The rate of growth in the average advisory firm is slowing dramatically. But why?
The level of complexity in our financial lives is increasing. Thousands of investors are chasing after an impossible-to-value Bitcoin bonanza. More people depend solely on social security for their retirement income than ever before. Hundreds of new millionaires are added to our population each year. And a growing number of younger people are thinking about how to make an impact with whatever wealth they accumulate.
In other words, consumers in every stratum face choices that could benefit from professional help. Unfortunately, advisory firms are not attracting new clients at a rate they should be given the current need or demand. Advisory firm revenue growth hit a year-over-year high of 16% in 2013, and then began plunging — to 8% in 2015 and 5% in 2016, according to the 2017 InvestmentNews Compensation & Staffing Study sponsored by BNY Mellon’s Pershing.
Many factors are contributing to this incongruence, including a lack of physical capacity to serve more clients and a high rate of attrition due to de-accumulation of assets by retiring and dying clients. However, the most significant causes for the recent decline in firm growth may have more to do with poor positioning, bad branding and message-less marketing.
Evidence of this dynamic appears in a common refrain I hear from advisors: “I don’t have to do marketing — I have all the business I can handle and am making more money each year.” Sadly, many advisors do not recognize how one of the longest bull runs in history has made them feel invincible.
Having been around this business through multiple market cycles, I have a visceral reaction to complacency. I react even more poorly to false confidence created by circumstances beyond one’s control.
As one of my former colleagues described to me in 2008, “The seeds of destruction are sown in good times.” While I cannot predict when the good times will end, I can predict that advisors who do not take ownership of their marketing, their brand and their positioning will lose opportunity to those firms who understand the need to control their narrative and be actively present in the markets they choose to serve.
Good Times, Growth Times
In this spirit, I asked Megan Carpenter to provide insight into how the best advisory firms are raising their visibility and driving greater growth. Megan, together with Jason Lahita, is a founder of FiComm Partners, one of the leading marketing and communications firms for independent financial advisors, with offices in California and New York.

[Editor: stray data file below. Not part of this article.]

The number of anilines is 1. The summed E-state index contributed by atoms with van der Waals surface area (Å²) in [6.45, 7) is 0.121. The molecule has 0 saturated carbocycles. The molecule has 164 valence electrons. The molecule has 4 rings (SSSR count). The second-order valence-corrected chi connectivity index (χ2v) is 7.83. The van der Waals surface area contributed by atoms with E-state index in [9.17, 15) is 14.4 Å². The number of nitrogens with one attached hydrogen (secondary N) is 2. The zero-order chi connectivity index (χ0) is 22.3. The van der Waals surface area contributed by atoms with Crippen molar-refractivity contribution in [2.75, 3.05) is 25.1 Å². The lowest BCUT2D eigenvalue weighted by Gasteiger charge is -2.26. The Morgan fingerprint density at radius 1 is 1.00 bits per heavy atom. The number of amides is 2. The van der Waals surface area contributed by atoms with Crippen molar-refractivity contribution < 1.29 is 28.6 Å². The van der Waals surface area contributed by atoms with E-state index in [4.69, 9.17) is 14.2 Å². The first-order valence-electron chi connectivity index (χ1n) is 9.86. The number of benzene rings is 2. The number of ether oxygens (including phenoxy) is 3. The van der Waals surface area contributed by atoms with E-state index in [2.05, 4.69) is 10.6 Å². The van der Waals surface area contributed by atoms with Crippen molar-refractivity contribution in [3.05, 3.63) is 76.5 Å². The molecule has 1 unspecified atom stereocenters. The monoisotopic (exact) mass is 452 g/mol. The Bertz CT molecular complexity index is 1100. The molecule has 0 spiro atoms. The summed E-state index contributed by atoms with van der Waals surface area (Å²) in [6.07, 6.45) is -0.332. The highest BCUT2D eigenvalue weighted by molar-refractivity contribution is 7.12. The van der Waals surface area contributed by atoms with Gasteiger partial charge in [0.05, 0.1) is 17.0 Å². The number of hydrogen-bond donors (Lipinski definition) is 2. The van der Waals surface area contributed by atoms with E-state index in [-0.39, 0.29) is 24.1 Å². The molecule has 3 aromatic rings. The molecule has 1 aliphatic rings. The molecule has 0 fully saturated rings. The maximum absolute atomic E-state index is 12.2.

Megan observes that most advisors depend on referrals for their growth. She describes a referral as “a well-timed introduction from a raving fan.” In other words, timing is everything. Advisors who wait for introductions from existing clients must pray that the most loyal ones are on constant alert for people who are experiencing a liquidity event, a change of life transition or a crisis.
Further, advisors must trust that these helpful clients are able to articulate what you provide and why you are special. While this confluence does occur from time to time, most advisors only attain a handful of qualified new prospects each year from existing client referrals.
As an alternative, some advisors participate in referral programs at their custodians who have a substantial retail business. The cleverness of this strategy is that advisors don’t have to invest in building their own brands since they can obtain leads from retail organizations as if they were representatives of these firms. However, advisors say that the conversion rate on these leads is low and the perpetual payment back to the custodian makes the client acquisition cost expensive.
It also makes some advisors uncomfortable when they declare themselves “independent” because they are forced to keep those assets with the referring company instead of giving their clients choice. These reasons may not be sufficient to abandon such referral programs if the means justifies the end, yet advisors must not let their marketing muscle atrophy.